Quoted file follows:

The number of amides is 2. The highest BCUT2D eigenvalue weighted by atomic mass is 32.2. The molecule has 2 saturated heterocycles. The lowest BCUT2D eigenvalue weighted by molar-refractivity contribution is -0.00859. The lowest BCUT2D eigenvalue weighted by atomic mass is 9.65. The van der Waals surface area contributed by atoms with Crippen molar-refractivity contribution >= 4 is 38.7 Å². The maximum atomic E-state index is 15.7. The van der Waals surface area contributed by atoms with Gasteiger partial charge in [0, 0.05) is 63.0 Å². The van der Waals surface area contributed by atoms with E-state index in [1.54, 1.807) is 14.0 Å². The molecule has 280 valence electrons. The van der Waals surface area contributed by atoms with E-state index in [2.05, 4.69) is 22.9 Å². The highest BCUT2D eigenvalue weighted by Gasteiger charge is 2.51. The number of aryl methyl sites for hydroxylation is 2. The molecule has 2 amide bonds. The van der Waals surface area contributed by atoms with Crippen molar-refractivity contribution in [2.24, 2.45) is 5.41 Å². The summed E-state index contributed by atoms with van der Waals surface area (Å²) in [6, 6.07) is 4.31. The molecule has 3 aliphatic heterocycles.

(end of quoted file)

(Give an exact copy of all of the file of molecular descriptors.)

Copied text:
The number of amides is 2. The highest BCUT2D eigenvalue weighted by atomic mass is 32.2. The molecule has 2 saturated heterocycles. The lowest BCUT2D eigenvalue weighted by molar-refractivity contribution is -0.00859. The lowest BCUT2D eigenvalue weighted by atomic mass is 9.65. The van der Waals surface area contributed by atoms with Crippen molar-refractivity contribution >= 4 is 38.7 Å². The maximum atomic E-state index is 15.7. The van der Waals surface area contributed by atoms with Gasteiger partial charge in [0, 0.05) is 63.0 Å². The van der Waals surface area contributed by atoms with E-state index in [1.54, 1.807) is 14.0 Å². The molecule has 280 valence electrons. The van der Waals surface area contributed by atoms with E-state index in [2.05, 4.69) is 22.9 Å². The highest BCUT2D eigenvalue weighted by Gasteiger charge is 2.51. The number of aryl methyl sites for hydroxylation is 2. The molecule has 2 amide bonds. The van der Waals surface area contributed by atoms with Crippen molar-refractivity contribution in [2.24, 2.45) is 5.41 Å². The summed E-state index contributed by atoms with van der Waals surface area (Å²) in [6, 6.07) is 4.31. The molecule has 3 aliphatic heterocycles.